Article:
Gospel music can ease end-of-life anxiety
Those old Gospel hymns are more than quaint church music. Researchers say the songs can reduce anxiety about death, increase self-esteem and bring meaning to older people’s lives.
“Religion is an important socio-emotional resource that has been linked with desirable mental health outcomes among older U.S. adults,” researchers said in a news release. “This study shows that listening to religious music may promote psychological well-being in later life.”
The study analyzed data from the national Religion, Aging, and Health Survey of more than 1,000 older black and white U.S. adults who identified themselves as Christians. The participants were asked how frequently they listened to religious music and then were asked to respond to questions about their outlook on life.
The results showed positive responses from all genders and races, regardless of income.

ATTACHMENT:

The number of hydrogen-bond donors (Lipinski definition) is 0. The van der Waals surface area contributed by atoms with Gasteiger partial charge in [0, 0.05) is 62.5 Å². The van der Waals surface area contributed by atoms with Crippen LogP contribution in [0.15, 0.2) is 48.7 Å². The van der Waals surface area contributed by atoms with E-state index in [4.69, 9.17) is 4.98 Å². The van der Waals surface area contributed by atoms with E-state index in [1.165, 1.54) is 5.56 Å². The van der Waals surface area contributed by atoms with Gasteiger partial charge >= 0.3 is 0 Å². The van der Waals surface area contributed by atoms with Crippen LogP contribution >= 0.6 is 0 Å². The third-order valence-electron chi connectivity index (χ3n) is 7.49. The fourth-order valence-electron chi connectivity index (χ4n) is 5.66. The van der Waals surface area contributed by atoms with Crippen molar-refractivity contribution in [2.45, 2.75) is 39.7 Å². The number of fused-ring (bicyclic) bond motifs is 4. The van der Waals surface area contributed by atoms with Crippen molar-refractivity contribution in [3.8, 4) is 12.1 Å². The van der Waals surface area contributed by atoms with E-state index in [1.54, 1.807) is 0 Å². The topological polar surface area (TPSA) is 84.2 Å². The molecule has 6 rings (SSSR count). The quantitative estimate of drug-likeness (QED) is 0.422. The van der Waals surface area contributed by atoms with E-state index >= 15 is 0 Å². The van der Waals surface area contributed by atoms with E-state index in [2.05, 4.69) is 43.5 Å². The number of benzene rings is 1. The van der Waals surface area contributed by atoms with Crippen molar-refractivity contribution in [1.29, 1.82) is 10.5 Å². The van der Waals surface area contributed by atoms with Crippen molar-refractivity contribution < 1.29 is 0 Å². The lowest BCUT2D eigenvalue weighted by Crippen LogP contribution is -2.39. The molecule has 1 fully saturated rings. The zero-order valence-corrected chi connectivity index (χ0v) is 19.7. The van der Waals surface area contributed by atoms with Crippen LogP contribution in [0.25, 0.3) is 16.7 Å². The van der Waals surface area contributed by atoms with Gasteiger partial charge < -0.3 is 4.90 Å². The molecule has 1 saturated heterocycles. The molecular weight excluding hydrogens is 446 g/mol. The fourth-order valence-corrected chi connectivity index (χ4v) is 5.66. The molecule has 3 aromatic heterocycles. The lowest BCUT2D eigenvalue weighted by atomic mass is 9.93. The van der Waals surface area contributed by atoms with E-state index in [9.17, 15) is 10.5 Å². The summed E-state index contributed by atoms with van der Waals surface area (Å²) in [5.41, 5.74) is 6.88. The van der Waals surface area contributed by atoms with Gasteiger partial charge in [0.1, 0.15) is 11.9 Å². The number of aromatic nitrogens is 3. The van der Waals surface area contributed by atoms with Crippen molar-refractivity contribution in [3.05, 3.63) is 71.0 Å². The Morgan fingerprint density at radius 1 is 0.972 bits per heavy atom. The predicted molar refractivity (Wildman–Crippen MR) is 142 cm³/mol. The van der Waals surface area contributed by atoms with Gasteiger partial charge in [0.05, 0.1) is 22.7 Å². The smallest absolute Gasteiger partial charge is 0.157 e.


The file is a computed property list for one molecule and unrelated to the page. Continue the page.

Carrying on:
The study results didn’t surprise Sue Durkin, a geriatric nurse at Advocate Good Samaritan Hospital in Downers Grove, Illinois.
“Music, especially classical types can be soothing, ease pain and suffering and is often effective in comforting someone near the end of life,” says Durkin. “More and more research is showing the benefits of music therapy as an additional adjunct to care for patients of all ages.”
Durkin says, the soothing sounds of music can engross the whole person.
“Music engages the body in movement, mind in reminiscence and emotions through tempo and patterns that often mimic the rhythm of a heartbeat,” Durkin says. “Just think of the lullabies we sing to babies to calm them. How often have you ever held a baby while singing and not added a rocking movement to it too? It has an overall calming effect. Music and movement go hand in hand.”
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